POST 8: Brainstorming possibilities for a design response // Mental health

LAUREN FITZPATRICK // 12048880

So, it has all been leading up to this. After the past six weeks of mind-mapping, researching, brainstorming and not knowing what the hell I am doing, we were finally told to begin creating possible design responses to our specific issue. In order to start this, as expected, we drew up more mind-maps and collaboratively brainstormed ideas within our issue groups. It’s been long and ambiguous journey to get to this point so I was excited to finally think about how I could visualise my specific issue.

The Five W’S

The first task we were given in class was write about our specific topic individually based on the five w’s in order to create a problem statement to clearly articulate the problem. Again, I felt like I was just writing the same things I’ve been writing this whole semester but into different categories. However, this writing process and the feedback I received from my group helped flesh out my topic. Below is how I broke down my topic; the stigma and discrimination from health professionals experience by people suffering with mental health issues:

  1. WHO does the problem affect?
    The main stakeholders and actors this problem affects are mentally ill patients and health professionals. However, it is not just limited to these people. It has the potential to affect people who are yet to experience mental health issues. 
  2. WHAT are the boundaries of the issue?
    The boundaries of this issue are structural due to the connection to the health care system. Through my research, I discovered their is a lack of empathy, understanding and training in some health care professionals when dealing with mentally ill patients. Misdiagnosis, generalisations of patients and a lack of respect from doctors are large factors that contribute to stigma. In this situation, the doctor calls the shots and the patient should be able to trust them, but in may instances they don’t.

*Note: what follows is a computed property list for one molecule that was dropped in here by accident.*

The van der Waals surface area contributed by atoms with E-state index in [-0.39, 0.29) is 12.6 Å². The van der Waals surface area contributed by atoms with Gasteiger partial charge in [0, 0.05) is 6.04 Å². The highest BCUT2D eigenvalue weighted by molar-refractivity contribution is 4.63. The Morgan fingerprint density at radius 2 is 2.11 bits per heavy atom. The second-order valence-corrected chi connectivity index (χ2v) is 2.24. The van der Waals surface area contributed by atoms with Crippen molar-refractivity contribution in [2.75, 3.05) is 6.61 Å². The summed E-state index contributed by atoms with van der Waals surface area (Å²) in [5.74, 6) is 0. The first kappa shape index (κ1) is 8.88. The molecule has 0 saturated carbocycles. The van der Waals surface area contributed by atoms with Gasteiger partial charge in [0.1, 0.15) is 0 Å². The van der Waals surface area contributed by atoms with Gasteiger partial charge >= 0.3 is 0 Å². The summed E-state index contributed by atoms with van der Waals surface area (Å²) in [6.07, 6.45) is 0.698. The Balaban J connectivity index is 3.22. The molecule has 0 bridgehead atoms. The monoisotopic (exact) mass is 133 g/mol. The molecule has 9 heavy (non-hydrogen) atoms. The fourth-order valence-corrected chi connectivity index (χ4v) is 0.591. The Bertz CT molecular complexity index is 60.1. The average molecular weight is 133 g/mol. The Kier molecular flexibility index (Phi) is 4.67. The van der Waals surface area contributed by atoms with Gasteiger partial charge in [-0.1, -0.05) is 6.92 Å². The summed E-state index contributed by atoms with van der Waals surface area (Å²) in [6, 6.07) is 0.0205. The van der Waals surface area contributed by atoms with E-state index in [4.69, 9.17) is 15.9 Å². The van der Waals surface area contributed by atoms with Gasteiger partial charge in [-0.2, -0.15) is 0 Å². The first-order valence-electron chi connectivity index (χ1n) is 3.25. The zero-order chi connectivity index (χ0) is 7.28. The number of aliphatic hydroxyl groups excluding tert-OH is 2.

3. WHEN does it occur?
    The root of this problem is when people suffering form mental health issues are frightened or uncomfortable seeking help. The problem then occurs when they speak to a health professional who may perhaps discriminate their illness without realising they are doing it.
     
  4. WHERE does the problem occur?
    The problem occurs within the health care system and also set behaviours in society. In this instance, stigma happens face-to-face during doctors appointments and the affects of this experience can be carried out afterwards.
     
  5. WHY is this issue important?
    This issue is important as it continually affects people with mental health issues and also affects the publics trust in our health care system. There appears to be a lack of trust towards doctors and a lack of respect received from doctors. It’s a set mentality in society that people with mental health issues are just overreacting or hypercondriacs. Health care professionals especially shouldn’t be influenced by this mentality. People need to feel comfortable to seek help from a doctor and common language/ dialogue needs to be create to help break this stigma.

 

Problem Statement

So, from this rant about my specific topic and after a discussion about it with my group, I came up with the following problem statement:

The disconnect experienced by patients affected by mental health issues in communication and interactions with health professionals.

In simpler terms, making the experience of healthcare more human.

Brainstorming